Neurotransmitters and our brain. Neurotransmitters are vital for communication between cells. In the brain they are essential to our experiencing emotions and our ability to perform tasks requiring focus and memory. Imbalances in neurotransmitters may contribute to impairments such as anxiety, ADHD (Attention-Deficit Hyperactivity Disorder) or dementia. Many pharmacological drugs are designed to target various neurotransmitters. Natural therapies like amino acids can also be used for the same purpose.
Amino acids and our brain. Amino acids are more than just building blocks for protein. In fact, some neurotransmitters are synthesized from amino acids while others are amino acids themselves. We can use specific amino acids, as well as our current understanding of neurotransmitter pathways, for therapeutic purposes.
The following eight amino acids are currently used in complementary medicine to assist with a range of issues, including memory, focus, stress and depression: GABA, Taurine, Glycine, L-Theanine, Tyrosine, Phenylalanine, 5-HTP and Tryptophan.
Calming down with amino acids. There are four readily available amino acids that are generally known for their calming effects. GABA is particularly popular, because it is our brain’s primary inhibitory neurotransmitter. It is fast-acting and often found in a chewable form for as-needed relief of temporary stress or stress-related insomnia. Other amino acids, such as taurine, glycine and l-theanine (from green tea) have similar effects to GABA. L-theanine is ideal for performance anxiety because it helps us to relax and focus without sedating. This can be very helpful for students.
Getting motivated with amino acids. If you are feeling unmotivated or unfocused, you may be low in dopamine and/or norepinephrine, two neurotransmitters known as catecholamines, or CATS for short. Norepinephrine helps us with focus and attention and stabilizes our mood. Dopamine raises our sense of pleasure and satisfaction. Addictive behaviours and chemical stimulants temporarily raise our CATS, but ultimately deplete them. L-tyrosine and l-phenylalanine are two amino acids that are precursors to (meaning they help manufacture) our CATS, thereby assisting with attention, focus and mood.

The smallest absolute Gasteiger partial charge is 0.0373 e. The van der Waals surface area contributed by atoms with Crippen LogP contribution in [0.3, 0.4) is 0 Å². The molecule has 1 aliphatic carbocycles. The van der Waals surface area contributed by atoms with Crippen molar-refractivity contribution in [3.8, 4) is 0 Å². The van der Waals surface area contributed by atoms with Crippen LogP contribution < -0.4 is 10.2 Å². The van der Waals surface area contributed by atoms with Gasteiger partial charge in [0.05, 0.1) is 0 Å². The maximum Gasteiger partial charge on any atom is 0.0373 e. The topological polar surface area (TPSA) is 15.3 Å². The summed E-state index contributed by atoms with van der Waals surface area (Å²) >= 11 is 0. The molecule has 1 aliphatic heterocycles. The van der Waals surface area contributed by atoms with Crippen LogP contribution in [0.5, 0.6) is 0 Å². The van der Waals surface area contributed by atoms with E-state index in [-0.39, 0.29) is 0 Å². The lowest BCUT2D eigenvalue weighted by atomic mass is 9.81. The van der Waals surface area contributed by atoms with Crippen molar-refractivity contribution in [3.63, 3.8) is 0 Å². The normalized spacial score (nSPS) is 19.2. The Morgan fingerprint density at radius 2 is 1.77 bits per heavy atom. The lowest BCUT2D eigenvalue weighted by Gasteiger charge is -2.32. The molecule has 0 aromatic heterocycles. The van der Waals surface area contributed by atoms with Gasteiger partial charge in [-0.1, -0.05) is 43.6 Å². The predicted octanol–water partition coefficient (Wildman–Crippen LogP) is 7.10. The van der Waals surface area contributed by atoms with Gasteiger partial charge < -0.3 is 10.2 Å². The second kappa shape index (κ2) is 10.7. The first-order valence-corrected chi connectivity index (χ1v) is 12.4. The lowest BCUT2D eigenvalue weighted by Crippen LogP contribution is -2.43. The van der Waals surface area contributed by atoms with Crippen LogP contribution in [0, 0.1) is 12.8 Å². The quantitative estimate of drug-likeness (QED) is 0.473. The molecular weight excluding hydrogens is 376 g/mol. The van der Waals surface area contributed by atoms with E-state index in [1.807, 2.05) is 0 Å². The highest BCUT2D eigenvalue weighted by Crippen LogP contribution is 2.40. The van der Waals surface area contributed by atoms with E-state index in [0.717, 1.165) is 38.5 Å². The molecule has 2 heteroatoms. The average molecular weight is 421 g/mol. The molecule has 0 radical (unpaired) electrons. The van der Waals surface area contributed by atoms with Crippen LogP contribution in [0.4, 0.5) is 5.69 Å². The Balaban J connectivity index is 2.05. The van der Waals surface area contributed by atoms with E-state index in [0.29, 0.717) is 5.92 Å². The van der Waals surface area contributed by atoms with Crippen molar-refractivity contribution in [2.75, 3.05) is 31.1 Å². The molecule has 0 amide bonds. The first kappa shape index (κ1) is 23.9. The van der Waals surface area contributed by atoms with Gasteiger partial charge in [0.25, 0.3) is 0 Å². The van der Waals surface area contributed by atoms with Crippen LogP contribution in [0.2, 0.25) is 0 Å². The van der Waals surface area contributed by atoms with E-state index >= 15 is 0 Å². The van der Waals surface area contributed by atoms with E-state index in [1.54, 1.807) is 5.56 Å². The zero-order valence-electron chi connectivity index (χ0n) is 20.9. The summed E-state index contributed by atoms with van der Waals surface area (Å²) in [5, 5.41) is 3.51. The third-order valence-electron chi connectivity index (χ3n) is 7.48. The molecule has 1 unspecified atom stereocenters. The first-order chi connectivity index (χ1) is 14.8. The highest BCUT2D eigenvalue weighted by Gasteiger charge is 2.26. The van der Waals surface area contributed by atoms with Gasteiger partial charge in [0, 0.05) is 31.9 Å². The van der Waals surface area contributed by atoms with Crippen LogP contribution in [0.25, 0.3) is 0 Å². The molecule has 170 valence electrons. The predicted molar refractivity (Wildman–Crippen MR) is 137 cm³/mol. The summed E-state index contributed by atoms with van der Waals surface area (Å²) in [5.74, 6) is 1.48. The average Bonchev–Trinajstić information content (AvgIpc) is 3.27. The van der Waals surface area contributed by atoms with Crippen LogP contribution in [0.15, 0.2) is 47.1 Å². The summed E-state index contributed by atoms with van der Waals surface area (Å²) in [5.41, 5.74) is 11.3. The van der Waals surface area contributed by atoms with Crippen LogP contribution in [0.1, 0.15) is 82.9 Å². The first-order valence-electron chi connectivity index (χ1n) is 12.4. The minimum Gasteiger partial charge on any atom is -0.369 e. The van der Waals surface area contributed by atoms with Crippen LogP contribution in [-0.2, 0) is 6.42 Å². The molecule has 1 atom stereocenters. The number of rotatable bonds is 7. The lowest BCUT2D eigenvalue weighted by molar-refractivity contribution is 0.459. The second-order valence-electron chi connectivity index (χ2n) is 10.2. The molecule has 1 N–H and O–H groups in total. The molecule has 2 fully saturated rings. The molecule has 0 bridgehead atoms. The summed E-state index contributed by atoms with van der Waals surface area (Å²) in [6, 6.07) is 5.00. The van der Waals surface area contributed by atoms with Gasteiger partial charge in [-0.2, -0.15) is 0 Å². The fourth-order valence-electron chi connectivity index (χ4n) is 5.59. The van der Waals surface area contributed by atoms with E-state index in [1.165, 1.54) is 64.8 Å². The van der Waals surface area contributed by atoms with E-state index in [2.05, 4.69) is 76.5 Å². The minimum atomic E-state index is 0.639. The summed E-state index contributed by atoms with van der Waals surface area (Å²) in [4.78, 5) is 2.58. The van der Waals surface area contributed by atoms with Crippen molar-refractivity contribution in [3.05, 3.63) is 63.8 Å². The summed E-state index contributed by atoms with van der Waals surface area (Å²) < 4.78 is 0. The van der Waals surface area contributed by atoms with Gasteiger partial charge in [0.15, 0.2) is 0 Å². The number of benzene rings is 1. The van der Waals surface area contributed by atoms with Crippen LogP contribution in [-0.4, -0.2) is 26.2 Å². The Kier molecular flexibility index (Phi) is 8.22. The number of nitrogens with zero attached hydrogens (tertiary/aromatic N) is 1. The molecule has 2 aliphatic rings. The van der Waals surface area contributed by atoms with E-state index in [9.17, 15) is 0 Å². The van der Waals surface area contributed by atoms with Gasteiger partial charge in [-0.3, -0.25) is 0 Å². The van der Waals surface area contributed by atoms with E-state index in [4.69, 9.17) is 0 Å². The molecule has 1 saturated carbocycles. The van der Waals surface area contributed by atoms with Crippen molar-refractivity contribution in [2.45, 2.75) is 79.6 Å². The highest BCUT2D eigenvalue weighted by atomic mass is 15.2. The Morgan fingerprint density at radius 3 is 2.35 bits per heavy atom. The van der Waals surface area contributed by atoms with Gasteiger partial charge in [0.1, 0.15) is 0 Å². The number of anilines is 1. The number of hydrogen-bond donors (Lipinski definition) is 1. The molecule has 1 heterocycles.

Treating the blues with amino acids. Many people trying to avoid the side effects of antidepressant drugs turn to amino acid therapies such as 5-hydroxytryptophan (5-HTP) and tryptophan. Tryptophan converts to 5-HTP, which is the immediate precursor to serotonin, or our “happy hormone”. Not only can these amino acids potentially improve one’s mood by raising serotonin, but they can also aid with sleep, since serotonin ultimately converts into melatonin, an important hormone to regulate our sleep-wake cycles. Tryptophan and 5-HTP may have some important advantages over prescription medications. For example, SSRIs, by preventing the breakdown of serotonin, can disrupt the production of important metabolites further down the pathway such as melatonin. This might explain why SSRIs disrupt sleep.
Thalia Charney, MA
Nutrition and Health Education Manager